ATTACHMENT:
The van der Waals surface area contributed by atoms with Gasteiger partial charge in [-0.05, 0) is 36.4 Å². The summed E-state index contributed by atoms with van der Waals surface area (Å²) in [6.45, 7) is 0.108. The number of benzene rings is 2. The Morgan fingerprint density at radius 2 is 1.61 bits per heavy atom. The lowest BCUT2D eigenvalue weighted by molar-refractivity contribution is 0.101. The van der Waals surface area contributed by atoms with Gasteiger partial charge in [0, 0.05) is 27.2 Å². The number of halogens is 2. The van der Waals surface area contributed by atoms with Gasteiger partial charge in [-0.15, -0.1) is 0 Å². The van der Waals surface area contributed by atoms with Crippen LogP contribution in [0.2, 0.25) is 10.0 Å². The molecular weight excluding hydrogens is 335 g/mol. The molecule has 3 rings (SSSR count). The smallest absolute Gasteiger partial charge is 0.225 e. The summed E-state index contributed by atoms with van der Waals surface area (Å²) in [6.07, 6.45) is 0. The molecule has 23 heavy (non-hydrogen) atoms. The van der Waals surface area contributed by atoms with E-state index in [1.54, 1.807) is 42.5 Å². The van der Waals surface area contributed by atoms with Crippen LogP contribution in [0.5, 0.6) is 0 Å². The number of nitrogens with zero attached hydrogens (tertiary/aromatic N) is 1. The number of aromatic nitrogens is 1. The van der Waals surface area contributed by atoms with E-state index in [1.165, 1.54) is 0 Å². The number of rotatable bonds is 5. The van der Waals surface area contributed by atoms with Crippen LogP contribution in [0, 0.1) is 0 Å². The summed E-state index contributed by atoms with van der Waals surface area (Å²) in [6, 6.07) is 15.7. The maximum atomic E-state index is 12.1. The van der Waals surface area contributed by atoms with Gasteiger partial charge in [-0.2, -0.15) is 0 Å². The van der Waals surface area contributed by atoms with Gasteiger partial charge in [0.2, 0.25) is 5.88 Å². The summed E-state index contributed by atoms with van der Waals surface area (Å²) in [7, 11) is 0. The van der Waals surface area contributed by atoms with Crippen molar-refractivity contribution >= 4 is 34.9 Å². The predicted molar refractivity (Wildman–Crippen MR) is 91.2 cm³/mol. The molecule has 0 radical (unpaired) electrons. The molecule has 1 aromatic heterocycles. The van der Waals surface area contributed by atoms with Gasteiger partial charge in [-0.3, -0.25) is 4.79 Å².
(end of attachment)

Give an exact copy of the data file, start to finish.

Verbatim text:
The van der Waals surface area contributed by atoms with Gasteiger partial charge in [-0.05, 0) is 36.4 Å². The summed E-state index contributed by atoms with van der Waals surface area (Å²) in [6.45, 7) is 0.108. The number of benzene rings is 2. The Morgan fingerprint density at radius 2 is 1.61 bits per heavy atom. The lowest BCUT2D eigenvalue weighted by molar-refractivity contribution is 0.101. The van der Waals surface area contributed by atoms with Gasteiger partial charge in [0, 0.05) is 27.2 Å². The number of halogens is 2. The van der Waals surface area contributed by atoms with Gasteiger partial charge in [-0.15, -0.1) is 0 Å². The van der Waals surface area contributed by atoms with Crippen LogP contribution in [0.2, 0.25) is 10.0 Å². The molecular weight excluding hydrogens is 335 g/mol. The molecule has 3 rings (SSSR count). The smallest absolute Gasteiger partial charge is 0.225 e. The summed E-state index contributed by atoms with van der Waals surface area (Å²) in [6.07, 6.45) is 0. The molecule has 23 heavy (non-hydrogen) atoms. The van der Waals surface area contributed by atoms with E-state index in [1.54, 1.807) is 42.5 Å². The van der Waals surface area contributed by atoms with Crippen LogP contribution in [0.5, 0.6) is 0 Å². The number of nitrogens with zero attached hydrogens (tertiary/aromatic N) is 1. The number of aromatic nitrogens is 1. The van der Waals surface area contributed by atoms with E-state index in [1.165, 1.54) is 0 Å². The number of rotatable bonds is 5. The van der Waals surface area contributed by atoms with Crippen LogP contribution in [0, 0.1) is 0 Å². The summed E-state index contributed by atoms with van der Waals surface area (Å²) in [6, 6.07) is 15.7. The maximum atomic E-state index is 12.1. The van der Waals surface area contributed by atoms with Gasteiger partial charge in [-0.2, -0.15) is 0 Å². The van der Waals surface area contributed by atoms with Gasteiger partial charge in [0.2, 0.25) is 5.88 Å². The summed E-state index contributed by atoms with van der Waals surface area (Å²) in [7, 11) is 0. The van der Waals surface area contributed by atoms with Crippen molar-refractivity contribution >= 4 is 34.9 Å². The predicted molar refractivity (Wildman–Crippen MR) is 91.2 cm³/mol. The molecule has 0 radical (unpaired) electrons. The molecule has 1 aromatic heterocycles. The van der Waals surface area contributed by atoms with Gasteiger partial charge in [-0.3, -0.25) is 4.79 Å².